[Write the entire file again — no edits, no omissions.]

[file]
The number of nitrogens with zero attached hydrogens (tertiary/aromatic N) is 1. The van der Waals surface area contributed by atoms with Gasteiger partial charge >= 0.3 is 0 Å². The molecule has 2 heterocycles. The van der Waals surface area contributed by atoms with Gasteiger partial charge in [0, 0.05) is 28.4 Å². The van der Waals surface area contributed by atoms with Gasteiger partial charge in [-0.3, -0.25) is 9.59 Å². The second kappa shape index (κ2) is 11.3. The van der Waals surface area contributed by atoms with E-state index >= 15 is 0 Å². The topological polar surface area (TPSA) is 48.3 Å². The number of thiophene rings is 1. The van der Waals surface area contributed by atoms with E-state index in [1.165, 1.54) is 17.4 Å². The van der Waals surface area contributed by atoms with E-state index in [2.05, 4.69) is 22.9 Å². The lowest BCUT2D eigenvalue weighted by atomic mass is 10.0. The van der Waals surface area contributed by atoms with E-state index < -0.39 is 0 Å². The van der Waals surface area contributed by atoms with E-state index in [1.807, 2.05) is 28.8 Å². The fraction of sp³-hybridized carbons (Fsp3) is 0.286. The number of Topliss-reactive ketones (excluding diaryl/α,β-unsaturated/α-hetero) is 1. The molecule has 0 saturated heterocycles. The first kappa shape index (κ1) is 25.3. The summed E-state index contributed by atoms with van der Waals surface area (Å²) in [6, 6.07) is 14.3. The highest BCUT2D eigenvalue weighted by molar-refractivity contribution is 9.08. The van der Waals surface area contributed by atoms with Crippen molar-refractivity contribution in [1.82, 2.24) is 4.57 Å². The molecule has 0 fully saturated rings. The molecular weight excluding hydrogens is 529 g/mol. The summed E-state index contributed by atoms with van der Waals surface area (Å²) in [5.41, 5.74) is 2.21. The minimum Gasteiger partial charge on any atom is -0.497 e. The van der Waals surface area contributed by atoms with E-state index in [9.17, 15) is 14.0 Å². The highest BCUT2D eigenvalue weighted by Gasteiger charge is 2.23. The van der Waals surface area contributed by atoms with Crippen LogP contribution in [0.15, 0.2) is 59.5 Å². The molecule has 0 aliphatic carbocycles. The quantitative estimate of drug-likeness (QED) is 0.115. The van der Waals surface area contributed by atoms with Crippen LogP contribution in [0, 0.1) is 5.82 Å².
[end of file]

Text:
The number of nitrogens with zero attached hydrogens (tertiary/aromatic N) is 1. The van der Waals surface area contributed by atoms with Gasteiger partial charge >= 0.3 is 0 Å². The molecule has 2 heterocycles. The van der Waals surface area contributed by atoms with Gasteiger partial charge in [0, 0.05) is 28.4 Å². The van der Waals surface area contributed by atoms with Gasteiger partial charge in [-0.3, -0.25) is 9.59 Å². The second kappa shape index (κ2) is 11.3. The van der Waals surface area contributed by atoms with E-state index >= 15 is 0 Å². The topological polar surface area (TPSA) is 48.3 Å². The number of thiophene rings is 1. The van der Waals surface area contributed by atoms with E-state index in [1.165, 1.54) is 17.4 Å². The van der Waals surface area contributed by atoms with E-state index in [2.05, 4.69) is 22.9 Å². The lowest BCUT2D eigenvalue weighted by atomic mass is 10.0. The van der Waals surface area contributed by atoms with E-state index < -0.39 is 0 Å². The van der Waals surface area contributed by atoms with E-state index in [1.807, 2.05) is 28.8 Å². The fraction of sp³-hybridized carbons (Fsp3) is 0.286. The number of Topliss-reactive ketones (excluding diaryl/α,β-unsaturated/α-hetero) is 1. The molecule has 0 saturated heterocycles. The first kappa shape index (κ1) is 25.3. The summed E-state index contributed by atoms with van der Waals surface area (Å²) in [6, 6.07) is 14.3. The highest BCUT2D eigenvalue weighted by molar-refractivity contribution is 9.08. The van der Waals surface area contributed by atoms with Crippen molar-refractivity contribution in [1.82, 2.24) is 4.57 Å². The molecule has 0 fully saturated rings. The molecular weight excluding hydrogens is 529 g/mol. The summed E-state index contributed by atoms with van der Waals surface area (Å²) in [5.41, 5.74) is 2.21. The minimum Gasteiger partial charge on any atom is -0.497 e. The van der Waals surface area contributed by atoms with E-state index in [9.17, 15) is 14.0 Å². The highest BCUT2D eigenvalue weighted by Gasteiger charge is 2.23. The van der Waals surface area contributed by atoms with Crippen LogP contribution in [0.15, 0.2) is 59.5 Å². The molecule has 0 aliphatic carbocycles. The quantitative estimate of drug-likeness (QED) is 0.115. The van der Waals surface area contributed by atoms with Crippen LogP contribution in [0, 0.1) is 5.82 Å².